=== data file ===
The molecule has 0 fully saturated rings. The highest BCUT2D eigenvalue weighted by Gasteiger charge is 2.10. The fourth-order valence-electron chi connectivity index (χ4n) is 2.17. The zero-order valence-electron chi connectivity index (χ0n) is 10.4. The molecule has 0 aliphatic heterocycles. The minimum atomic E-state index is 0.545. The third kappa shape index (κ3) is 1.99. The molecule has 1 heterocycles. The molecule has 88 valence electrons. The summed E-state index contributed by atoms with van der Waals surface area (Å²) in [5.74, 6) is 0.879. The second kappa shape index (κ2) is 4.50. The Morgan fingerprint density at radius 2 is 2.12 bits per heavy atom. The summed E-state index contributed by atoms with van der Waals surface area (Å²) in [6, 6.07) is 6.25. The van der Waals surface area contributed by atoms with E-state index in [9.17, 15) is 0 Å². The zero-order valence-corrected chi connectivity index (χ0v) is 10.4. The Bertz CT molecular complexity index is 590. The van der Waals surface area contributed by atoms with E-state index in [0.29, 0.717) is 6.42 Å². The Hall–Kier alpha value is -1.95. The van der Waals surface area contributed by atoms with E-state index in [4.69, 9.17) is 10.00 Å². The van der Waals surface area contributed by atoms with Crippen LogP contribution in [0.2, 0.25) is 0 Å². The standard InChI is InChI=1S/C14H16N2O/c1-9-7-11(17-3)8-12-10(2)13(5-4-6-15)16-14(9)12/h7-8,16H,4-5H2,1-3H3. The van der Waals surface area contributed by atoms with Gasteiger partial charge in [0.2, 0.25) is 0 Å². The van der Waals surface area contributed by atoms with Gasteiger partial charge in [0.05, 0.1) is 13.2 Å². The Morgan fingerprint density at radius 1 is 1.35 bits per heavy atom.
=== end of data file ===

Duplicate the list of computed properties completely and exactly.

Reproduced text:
The molecule has 0 fully saturated rings. The highest BCUT2D eigenvalue weighted by Gasteiger charge is 2.10. The fourth-order valence-electron chi connectivity index (χ4n) is 2.17. The zero-order valence-electron chi connectivity index (χ0n) is 10.4. The molecule has 0 aliphatic heterocycles. The minimum atomic E-state index is 0.545. The third kappa shape index (κ3) is 1.99. The molecule has 1 heterocycles. The molecule has 88 valence electrons. The summed E-state index contributed by atoms with van der Waals surface area (Å²) in [5.74, 6) is 0.879. The second kappa shape index (κ2) is 4.50. The Morgan fingerprint density at radius 2 is 2.12 bits per heavy atom. The summed E-state index contributed by atoms with van der Waals surface area (Å²) in [6, 6.07) is 6.25. The van der Waals surface area contributed by atoms with E-state index in [9.17, 15) is 0 Å². The zero-order valence-corrected chi connectivity index (χ0v) is 10.4. The Bertz CT molecular complexity index is 590. The van der Waals surface area contributed by atoms with E-state index in [0.29, 0.717) is 6.42 Å². The Hall–Kier alpha value is -1.95. The van der Waals surface area contributed by atoms with E-state index in [4.69, 9.17) is 10.00 Å². The van der Waals surface area contributed by atoms with Crippen LogP contribution in [0.2, 0.25) is 0 Å². The standard InChI is InChI=1S/C14H16N2O/c1-9-7-11(17-3)8-12-10(2)13(5-4-6-15)16-14(9)12/h7-8,16H,4-5H2,1-3H3. The van der Waals surface area contributed by atoms with Gasteiger partial charge in [0.2, 0.25) is 0 Å². The van der Waals surface area contributed by atoms with Gasteiger partial charge in [0.05, 0.1) is 13.2 Å². The Morgan fingerprint density at radius 1 is 1.35 bits per heavy atom.